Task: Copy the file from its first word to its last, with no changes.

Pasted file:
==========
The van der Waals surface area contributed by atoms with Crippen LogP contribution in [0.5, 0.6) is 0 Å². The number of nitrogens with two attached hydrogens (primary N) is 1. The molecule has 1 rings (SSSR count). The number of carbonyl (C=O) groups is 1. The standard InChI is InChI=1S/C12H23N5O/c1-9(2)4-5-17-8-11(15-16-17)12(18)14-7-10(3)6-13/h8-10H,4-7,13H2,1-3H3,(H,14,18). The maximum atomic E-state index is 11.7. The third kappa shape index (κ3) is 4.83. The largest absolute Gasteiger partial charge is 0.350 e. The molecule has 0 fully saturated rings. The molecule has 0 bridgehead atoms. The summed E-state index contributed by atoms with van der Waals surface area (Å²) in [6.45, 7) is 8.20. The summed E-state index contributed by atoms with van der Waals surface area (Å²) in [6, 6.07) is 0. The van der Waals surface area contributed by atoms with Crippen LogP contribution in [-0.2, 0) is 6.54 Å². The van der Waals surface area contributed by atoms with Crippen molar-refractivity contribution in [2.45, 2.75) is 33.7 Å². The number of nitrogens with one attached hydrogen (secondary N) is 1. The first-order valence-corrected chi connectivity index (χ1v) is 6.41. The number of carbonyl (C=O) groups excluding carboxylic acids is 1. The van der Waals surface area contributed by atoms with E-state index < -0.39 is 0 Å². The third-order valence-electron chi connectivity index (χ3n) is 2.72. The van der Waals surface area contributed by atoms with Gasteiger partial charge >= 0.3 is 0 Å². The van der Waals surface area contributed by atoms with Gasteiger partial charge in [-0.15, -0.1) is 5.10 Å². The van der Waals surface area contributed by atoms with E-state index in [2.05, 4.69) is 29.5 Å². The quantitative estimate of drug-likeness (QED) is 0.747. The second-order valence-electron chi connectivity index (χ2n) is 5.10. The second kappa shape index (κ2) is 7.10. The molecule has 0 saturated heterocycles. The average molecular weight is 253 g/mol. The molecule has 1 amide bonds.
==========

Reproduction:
The van der Waals surface area contributed by atoms with Crippen LogP contribution in [0.5, 0.6) is 0 Å². The number of nitrogens with two attached hydrogens (primary N) is 1. The molecule has 1 rings (SSSR count). The number of carbonyl (C=O) groups is 1. The standard InChI is InChI=1S/C12H23N5O/c1-9(2)4-5-17-8-11(15-16-17)12(18)14-7-10(3)6-13/h8-10H,4-7,13H2,1-3H3,(H,14,18). The maximum atomic E-state index is 11.7. The third kappa shape index (κ3) is 4.83. The largest absolute Gasteiger partial charge is 0.350 e. The molecule has 0 fully saturated rings. The molecule has 0 bridgehead atoms. The summed E-state index contributed by atoms with van der Waals surface area (Å²) in [6.45, 7) is 8.20. The summed E-state index contributed by atoms with van der Waals surface area (Å²) in [6, 6.07) is 0. The van der Waals surface area contributed by atoms with Crippen LogP contribution in [-0.2, 0) is 6.54 Å². The van der Waals surface area contributed by atoms with Crippen molar-refractivity contribution in [2.45, 2.75) is 33.7 Å². The number of nitrogens with one attached hydrogen (secondary N) is 1. The first-order valence-corrected chi connectivity index (χ1v) is 6.41. The number of carbonyl (C=O) groups excluding carboxylic acids is 1. The van der Waals surface area contributed by atoms with E-state index < -0.39 is 0 Å². The third-order valence-electron chi connectivity index (χ3n) is 2.72. The van der Waals surface area contributed by atoms with Gasteiger partial charge >= 0.3 is 0 Å². The van der Waals surface area contributed by atoms with Gasteiger partial charge in [-0.15, -0.1) is 5.10 Å². The van der Waals surface area contributed by atoms with E-state index in [2.05, 4.69) is 29.5 Å². The quantitative estimate of drug-likeness (QED) is 0.747. The second-order valence-electron chi connectivity index (χ2n) is 5.10. The second kappa shape index (κ2) is 7.10. The molecule has 0 saturated heterocycles. The average molecular weight is 253 g/mol. The molecule has 1 amide bonds.